Paddy Richardson’s Cross Fingers features Wellington television journalist Rebecca Thorne. In one plot thread of the novel, it’s the 30th anniversary of the (South Africa) Springboks’ rugby tour of New Zealand (it’s often called The Tour). This happened in 1981, while apartheid was still very much in force in South Africa. Many people thought that the tour shouldn’t take place because of that policy, and there were plenty of protests. The police wanted to keep order. Rugby fans simply wanted to see some good rugby matches. It all ended up in some very ugly scenes, and those who were there still remember it clearly. Thorne knows it was important, but she also knows that it’s already been covered. Then she finds a story hidden in the larger story. Two dancers dressed as lambs came to some of the games, entertained the crowd, danced, and so on. Then they stopped coming. Later, it was discovered that one was killed. As Thorne looks into what happened that day, she uncovers a lot about the protests, the police and the onlookers. She conducts interviews with several people on both sides, and those interviews are woven into the narrative.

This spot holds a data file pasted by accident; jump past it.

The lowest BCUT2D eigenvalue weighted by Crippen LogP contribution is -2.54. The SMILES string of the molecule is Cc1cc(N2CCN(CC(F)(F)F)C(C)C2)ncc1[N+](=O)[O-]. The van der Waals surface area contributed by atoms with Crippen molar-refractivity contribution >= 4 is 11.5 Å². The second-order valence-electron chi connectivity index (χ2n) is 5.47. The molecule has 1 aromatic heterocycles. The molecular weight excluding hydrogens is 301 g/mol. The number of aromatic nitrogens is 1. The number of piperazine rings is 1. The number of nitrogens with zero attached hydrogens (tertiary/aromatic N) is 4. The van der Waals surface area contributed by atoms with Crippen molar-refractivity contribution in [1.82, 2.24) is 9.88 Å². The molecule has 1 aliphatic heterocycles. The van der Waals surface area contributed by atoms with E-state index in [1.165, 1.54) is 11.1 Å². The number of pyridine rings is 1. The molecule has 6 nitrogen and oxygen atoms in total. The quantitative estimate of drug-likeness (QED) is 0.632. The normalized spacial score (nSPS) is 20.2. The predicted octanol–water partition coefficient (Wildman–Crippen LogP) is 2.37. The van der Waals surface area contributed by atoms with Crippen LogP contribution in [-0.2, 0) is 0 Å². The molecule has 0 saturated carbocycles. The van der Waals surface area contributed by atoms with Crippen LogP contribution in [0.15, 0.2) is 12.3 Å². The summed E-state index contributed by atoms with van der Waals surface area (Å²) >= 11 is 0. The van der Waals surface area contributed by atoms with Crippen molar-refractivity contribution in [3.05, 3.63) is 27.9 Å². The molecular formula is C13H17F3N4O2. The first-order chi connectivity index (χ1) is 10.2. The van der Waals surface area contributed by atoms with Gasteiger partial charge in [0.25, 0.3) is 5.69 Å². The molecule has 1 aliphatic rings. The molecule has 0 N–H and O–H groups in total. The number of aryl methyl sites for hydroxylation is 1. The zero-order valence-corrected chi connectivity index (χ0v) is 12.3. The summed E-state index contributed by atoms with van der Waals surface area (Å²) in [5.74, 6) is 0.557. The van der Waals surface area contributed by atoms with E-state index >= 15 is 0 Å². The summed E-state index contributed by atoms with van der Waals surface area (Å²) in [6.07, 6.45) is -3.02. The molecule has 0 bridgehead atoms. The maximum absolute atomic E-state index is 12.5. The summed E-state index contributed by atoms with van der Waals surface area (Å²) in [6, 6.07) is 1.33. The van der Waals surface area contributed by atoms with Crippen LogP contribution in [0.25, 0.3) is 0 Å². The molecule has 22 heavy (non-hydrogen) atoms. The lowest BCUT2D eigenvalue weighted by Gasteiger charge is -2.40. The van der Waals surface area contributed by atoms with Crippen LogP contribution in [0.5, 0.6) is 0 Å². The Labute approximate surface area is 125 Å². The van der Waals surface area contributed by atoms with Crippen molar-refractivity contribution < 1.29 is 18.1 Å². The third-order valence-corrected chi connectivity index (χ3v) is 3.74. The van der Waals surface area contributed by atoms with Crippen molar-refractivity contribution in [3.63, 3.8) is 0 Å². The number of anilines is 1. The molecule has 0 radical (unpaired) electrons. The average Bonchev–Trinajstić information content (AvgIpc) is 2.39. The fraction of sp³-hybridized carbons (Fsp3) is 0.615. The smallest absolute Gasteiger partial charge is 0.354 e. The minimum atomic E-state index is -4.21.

Not everyone’s reluctant to talk to the press. Sometimes people are looking for what Andy Warhol is said to have called their 15 minutes of fame. Others want money or something else. And it’s interesting to see how they behave when the cameras are on.

*NOTE: The title of this post is a line from Carly Simon and Don Was’ Interview.


Filed under Agatha Christie, Alison Gordon, John Grisham, Paddy Richardson, Wendy James

17 responses to “Interview, Who’s Interviewing Who?*

  1. The media aka press can be difficult, still from real life I know that once one learns to handle it the press can be a formidable tool in alerting our society or even in solving social problems (beyond pressuring hesitant politicians).

    And I finally had some time to write:

  2. That 15 minutes is very tempting isn’t it? Often though it is a double edged sword which makes for even more interest!